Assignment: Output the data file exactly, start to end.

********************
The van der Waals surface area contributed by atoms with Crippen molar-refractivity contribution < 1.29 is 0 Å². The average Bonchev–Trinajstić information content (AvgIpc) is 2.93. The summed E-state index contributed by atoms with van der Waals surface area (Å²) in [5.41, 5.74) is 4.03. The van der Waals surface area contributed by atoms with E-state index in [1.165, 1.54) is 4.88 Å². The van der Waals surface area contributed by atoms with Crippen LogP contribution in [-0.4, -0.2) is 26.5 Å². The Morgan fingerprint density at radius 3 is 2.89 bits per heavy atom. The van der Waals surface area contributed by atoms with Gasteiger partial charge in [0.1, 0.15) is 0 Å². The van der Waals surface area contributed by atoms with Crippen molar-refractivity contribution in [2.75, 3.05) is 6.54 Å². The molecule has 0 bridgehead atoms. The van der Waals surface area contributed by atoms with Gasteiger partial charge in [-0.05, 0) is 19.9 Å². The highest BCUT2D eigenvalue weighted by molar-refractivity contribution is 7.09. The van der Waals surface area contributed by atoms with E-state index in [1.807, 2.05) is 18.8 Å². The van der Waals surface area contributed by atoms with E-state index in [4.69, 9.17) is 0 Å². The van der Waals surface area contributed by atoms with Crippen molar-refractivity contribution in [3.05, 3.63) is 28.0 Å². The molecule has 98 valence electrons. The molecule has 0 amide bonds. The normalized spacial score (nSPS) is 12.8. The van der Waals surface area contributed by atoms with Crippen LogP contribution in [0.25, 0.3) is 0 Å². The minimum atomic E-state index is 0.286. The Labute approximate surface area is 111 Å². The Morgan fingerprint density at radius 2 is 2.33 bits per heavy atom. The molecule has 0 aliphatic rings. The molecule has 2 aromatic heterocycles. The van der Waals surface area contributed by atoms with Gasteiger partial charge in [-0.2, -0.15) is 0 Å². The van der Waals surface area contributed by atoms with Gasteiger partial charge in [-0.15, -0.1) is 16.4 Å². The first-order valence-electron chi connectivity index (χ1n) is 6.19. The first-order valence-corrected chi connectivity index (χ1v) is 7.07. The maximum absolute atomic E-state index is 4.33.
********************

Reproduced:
The van der Waals surface area contributed by atoms with Crippen molar-refractivity contribution < 1.29 is 0 Å². The average Bonchev–Trinajstić information content (AvgIpc) is 2.93. The summed E-state index contributed by atoms with van der Waals surface area (Å²) in [5.41, 5.74) is 4.03. The van der Waals surface area contributed by atoms with E-state index in [1.165, 1.54) is 4.88 Å². The van der Waals surface area contributed by atoms with Crippen LogP contribution in [-0.4, -0.2) is 26.5 Å². The Morgan fingerprint density at radius 3 is 2.89 bits per heavy atom. The van der Waals surface area contributed by atoms with Gasteiger partial charge in [0.1, 0.15) is 0 Å². The van der Waals surface area contributed by atoms with Crippen molar-refractivity contribution in [2.75, 3.05) is 6.54 Å². The molecule has 0 bridgehead atoms. The van der Waals surface area contributed by atoms with Gasteiger partial charge in [-0.05, 0) is 19.9 Å². The highest BCUT2D eigenvalue weighted by molar-refractivity contribution is 7.09. The van der Waals surface area contributed by atoms with E-state index in [1.807, 2.05) is 18.8 Å². The van der Waals surface area contributed by atoms with E-state index in [4.69, 9.17) is 0 Å². The van der Waals surface area contributed by atoms with Crippen molar-refractivity contribution in [3.05, 3.63) is 28.0 Å². The molecule has 98 valence electrons. The molecule has 0 amide bonds. The normalized spacial score (nSPS) is 12.8. The van der Waals surface area contributed by atoms with Crippen LogP contribution in [0.25, 0.3) is 0 Å². The minimum atomic E-state index is 0.286. The Labute approximate surface area is 111 Å². The Morgan fingerprint density at radius 2 is 2.33 bits per heavy atom. The molecule has 0 aliphatic rings. The molecule has 2 aromatic heterocycles. The van der Waals surface area contributed by atoms with Gasteiger partial charge in [-0.2, -0.15) is 0 Å². The van der Waals surface area contributed by atoms with Gasteiger partial charge in [-0.15, -0.1) is 16.4 Å². The first-order valence-electron chi connectivity index (χ1n) is 6.19. The first-order valence-corrected chi connectivity index (χ1v) is 7.07. The maximum absolute atomic E-state index is 4.33.